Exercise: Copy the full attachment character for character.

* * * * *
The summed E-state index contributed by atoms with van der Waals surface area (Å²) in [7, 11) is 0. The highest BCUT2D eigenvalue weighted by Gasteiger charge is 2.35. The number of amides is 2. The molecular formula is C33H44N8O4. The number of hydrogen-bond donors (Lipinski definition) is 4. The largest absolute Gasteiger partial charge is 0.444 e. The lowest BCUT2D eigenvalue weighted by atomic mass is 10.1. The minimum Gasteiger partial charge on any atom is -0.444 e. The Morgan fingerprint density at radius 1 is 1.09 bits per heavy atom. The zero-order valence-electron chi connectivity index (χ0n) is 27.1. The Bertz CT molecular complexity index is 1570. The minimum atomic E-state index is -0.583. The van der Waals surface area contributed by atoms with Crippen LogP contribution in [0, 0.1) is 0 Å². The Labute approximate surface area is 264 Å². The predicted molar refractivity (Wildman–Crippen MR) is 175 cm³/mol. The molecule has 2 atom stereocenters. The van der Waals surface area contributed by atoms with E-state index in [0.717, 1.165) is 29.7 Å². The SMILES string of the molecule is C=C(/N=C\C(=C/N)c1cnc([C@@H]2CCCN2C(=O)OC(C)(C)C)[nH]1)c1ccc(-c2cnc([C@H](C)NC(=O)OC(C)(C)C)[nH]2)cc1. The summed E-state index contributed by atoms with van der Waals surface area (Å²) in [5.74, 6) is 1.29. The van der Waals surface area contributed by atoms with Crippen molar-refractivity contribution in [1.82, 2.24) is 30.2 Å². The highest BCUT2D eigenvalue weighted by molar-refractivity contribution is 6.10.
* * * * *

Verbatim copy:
The summed E-state index contributed by atoms with van der Waals surface area (Å²) in [7, 11) is 0. The highest BCUT2D eigenvalue weighted by Gasteiger charge is 2.35. The number of amides is 2. The molecular formula is C33H44N8O4. The number of hydrogen-bond donors (Lipinski definition) is 4. The largest absolute Gasteiger partial charge is 0.444 e. The lowest BCUT2D eigenvalue weighted by atomic mass is 10.1. The minimum Gasteiger partial charge on any atom is -0.444 e. The Morgan fingerprint density at radius 1 is 1.09 bits per heavy atom. The zero-order valence-electron chi connectivity index (χ0n) is 27.1. The Bertz CT molecular complexity index is 1570. The minimum atomic E-state index is -0.583. The van der Waals surface area contributed by atoms with Crippen LogP contribution in [0, 0.1) is 0 Å². The Labute approximate surface area is 264 Å². The predicted molar refractivity (Wildman–Crippen MR) is 175 cm³/mol. The molecule has 2 atom stereocenters. The van der Waals surface area contributed by atoms with E-state index in [0.717, 1.165) is 29.7 Å². The SMILES string of the molecule is C=C(/N=C\C(=C/N)c1cnc([C@@H]2CCCN2C(=O)OC(C)(C)C)[nH]1)c1ccc(-c2cnc([C@H](C)NC(=O)OC(C)(C)C)[nH]2)cc1. The summed E-state index contributed by atoms with van der Waals surface area (Å²) in [5.74, 6) is 1.29. The van der Waals surface area contributed by atoms with Crippen molar-refractivity contribution in [1.82, 2.24) is 30.2 Å². The highest BCUT2D eigenvalue weighted by molar-refractivity contribution is 6.10.